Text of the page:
2. In one place in the Bible, Psalm 104.18 EU, older translations speak of “hares”. The reason for this was the Latin translation of Proverbs 30.26 EU, in which Jerome translated the Hebrew “schafan” (hyrax) as “lepusculus” (bunny). Since late antiquity, this passage has been interpreted as a symbol of the weak man (rabbit) who seeks refuge in the rock (Christ). This interpretation established the hare symbolism in Christian iconography.

Everything you always wanted to know about “Easter Bunny”!

osterzeit feldhase 01There are many questions about the brown hare: Does it have a family? Are female rabbits loyal and is the female rabbit a good mother? The German Wildlife Foundation has answers.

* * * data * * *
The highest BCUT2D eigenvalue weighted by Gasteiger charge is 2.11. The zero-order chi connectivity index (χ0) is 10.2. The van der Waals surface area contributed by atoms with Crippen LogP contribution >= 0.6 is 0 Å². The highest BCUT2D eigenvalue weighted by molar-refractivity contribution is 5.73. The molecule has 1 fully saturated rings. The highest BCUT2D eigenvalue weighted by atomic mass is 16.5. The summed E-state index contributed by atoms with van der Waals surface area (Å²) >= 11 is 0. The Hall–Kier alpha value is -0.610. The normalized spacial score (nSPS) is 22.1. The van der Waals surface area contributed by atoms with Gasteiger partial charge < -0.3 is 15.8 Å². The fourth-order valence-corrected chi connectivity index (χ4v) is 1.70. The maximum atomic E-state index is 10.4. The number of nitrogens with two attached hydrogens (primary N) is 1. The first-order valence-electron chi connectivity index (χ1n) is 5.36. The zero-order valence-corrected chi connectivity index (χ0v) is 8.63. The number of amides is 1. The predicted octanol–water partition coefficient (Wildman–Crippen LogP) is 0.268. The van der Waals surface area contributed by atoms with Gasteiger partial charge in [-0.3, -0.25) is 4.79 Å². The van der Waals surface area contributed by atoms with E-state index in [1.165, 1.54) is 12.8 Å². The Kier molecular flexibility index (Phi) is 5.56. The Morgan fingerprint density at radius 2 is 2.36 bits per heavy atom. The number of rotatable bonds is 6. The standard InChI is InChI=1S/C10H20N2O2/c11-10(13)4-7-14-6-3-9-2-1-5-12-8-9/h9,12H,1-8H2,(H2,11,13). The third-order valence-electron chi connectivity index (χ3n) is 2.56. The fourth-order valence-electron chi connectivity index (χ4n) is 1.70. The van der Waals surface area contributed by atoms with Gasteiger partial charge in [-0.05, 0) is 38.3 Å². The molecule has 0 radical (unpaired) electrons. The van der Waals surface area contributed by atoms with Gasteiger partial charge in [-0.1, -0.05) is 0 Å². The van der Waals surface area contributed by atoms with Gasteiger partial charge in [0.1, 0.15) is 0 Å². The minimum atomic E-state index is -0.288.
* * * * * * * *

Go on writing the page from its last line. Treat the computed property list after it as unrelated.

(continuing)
Brown hares are convinced solitary creatures: they do not live in a family. The female rabbit suckles the offspring, but young rabbits are independent from the fifth week onwards. There is no such thing as a family of rabbits hopping around the field together in harmony! Incidentally, the young bunnies from a litter can also have several fathers: at the bunny wedding, many bunnies try to find a female bunny. The female rabbit is often considered a bad mother just because she leaves her offspring alone in the field. But the rabbit is not a raven mother - on the contrary: she protects her offspring from predators when she comes late in the evening or at night to suckle the little ones. During the day, birds of prey, foxes and other enemies would only become aware of the offspring of rabbits through the female rabbit.